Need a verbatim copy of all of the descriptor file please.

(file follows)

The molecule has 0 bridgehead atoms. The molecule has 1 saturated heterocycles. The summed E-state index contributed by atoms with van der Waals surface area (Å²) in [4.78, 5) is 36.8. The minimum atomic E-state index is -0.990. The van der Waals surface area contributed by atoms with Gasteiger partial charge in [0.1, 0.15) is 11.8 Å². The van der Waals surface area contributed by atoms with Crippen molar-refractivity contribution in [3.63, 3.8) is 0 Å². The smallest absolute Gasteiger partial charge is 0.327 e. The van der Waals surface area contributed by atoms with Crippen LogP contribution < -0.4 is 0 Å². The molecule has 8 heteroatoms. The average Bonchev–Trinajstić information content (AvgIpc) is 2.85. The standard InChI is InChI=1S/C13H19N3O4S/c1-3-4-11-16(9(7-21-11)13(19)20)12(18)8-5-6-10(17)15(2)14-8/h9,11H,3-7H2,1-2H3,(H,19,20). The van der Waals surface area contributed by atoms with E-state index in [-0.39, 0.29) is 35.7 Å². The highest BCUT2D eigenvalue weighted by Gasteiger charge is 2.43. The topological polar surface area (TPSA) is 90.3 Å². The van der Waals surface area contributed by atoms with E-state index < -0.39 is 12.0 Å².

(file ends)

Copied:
The molecule has 0 bridgehead atoms. The molecule has 1 saturated heterocycles. The summed E-state index contributed by atoms with van der Waals surface area (Å²) in [4.78, 5) is 36.8. The minimum atomic E-state index is -0.990. The van der Waals surface area contributed by atoms with Gasteiger partial charge in [0.1, 0.15) is 11.8 Å². The van der Waals surface area contributed by atoms with Crippen molar-refractivity contribution in [3.63, 3.8) is 0 Å². The smallest absolute Gasteiger partial charge is 0.327 e. The van der Waals surface area contributed by atoms with Crippen LogP contribution < -0.4 is 0 Å². The molecule has 8 heteroatoms. The average Bonchev–Trinajstić information content (AvgIpc) is 2.85. The standard InChI is InChI=1S/C13H19N3O4S/c1-3-4-11-16(9(7-21-11)13(19)20)12(18)8-5-6-10(17)15(2)14-8/h9,11H,3-7H2,1-2H3,(H,19,20). The van der Waals surface area contributed by atoms with E-state index in [-0.39, 0.29) is 35.7 Å². The highest BCUT2D eigenvalue weighted by Gasteiger charge is 2.43. The topological polar surface area (TPSA) is 90.3 Å². The van der Waals surface area contributed by atoms with E-state index < -0.39 is 12.0 Å².